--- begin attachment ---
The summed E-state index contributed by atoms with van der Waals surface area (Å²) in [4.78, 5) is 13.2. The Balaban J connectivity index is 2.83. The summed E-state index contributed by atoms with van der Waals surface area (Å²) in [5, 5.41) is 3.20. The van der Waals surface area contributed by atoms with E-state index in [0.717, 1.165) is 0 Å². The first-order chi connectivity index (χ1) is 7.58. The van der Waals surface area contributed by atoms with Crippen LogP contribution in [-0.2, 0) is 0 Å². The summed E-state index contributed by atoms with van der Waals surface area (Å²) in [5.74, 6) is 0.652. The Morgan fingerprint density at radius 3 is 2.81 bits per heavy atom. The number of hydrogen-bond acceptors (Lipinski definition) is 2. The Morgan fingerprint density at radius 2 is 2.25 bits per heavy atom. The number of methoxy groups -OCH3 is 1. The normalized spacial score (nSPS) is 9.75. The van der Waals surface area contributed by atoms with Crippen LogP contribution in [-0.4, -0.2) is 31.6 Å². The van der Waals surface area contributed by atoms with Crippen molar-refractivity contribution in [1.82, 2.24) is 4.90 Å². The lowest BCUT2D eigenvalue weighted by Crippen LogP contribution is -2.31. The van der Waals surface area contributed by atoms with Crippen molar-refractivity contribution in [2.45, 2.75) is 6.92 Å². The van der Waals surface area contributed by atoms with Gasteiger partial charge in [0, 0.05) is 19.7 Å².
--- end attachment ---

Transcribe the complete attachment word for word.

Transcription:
The summed E-state index contributed by atoms with van der Waals surface area (Å²) in [4.78, 5) is 13.2. The Balaban J connectivity index is 2.83. The summed E-state index contributed by atoms with van der Waals surface area (Å²) in [5, 5.41) is 3.20. The van der Waals surface area contributed by atoms with E-state index in [0.717, 1.165) is 0 Å². The first-order chi connectivity index (χ1) is 7.58. The van der Waals surface area contributed by atoms with Crippen LogP contribution in [-0.2, 0) is 0 Å². The summed E-state index contributed by atoms with van der Waals surface area (Å²) in [5.74, 6) is 0.652. The Morgan fingerprint density at radius 3 is 2.81 bits per heavy atom. The number of hydrogen-bond acceptors (Lipinski definition) is 2. The Morgan fingerprint density at radius 2 is 2.25 bits per heavy atom. The number of methoxy groups -OCH3 is 1. The normalized spacial score (nSPS) is 9.75. The van der Waals surface area contributed by atoms with Crippen LogP contribution in [-0.4, -0.2) is 31.6 Å². The van der Waals surface area contributed by atoms with Crippen molar-refractivity contribution in [1.82, 2.24) is 4.90 Å². The lowest BCUT2D eigenvalue weighted by Crippen LogP contribution is -2.31. The van der Waals surface area contributed by atoms with Crippen molar-refractivity contribution in [2.45, 2.75) is 6.92 Å². The van der Waals surface area contributed by atoms with Gasteiger partial charge in [0, 0.05) is 19.7 Å².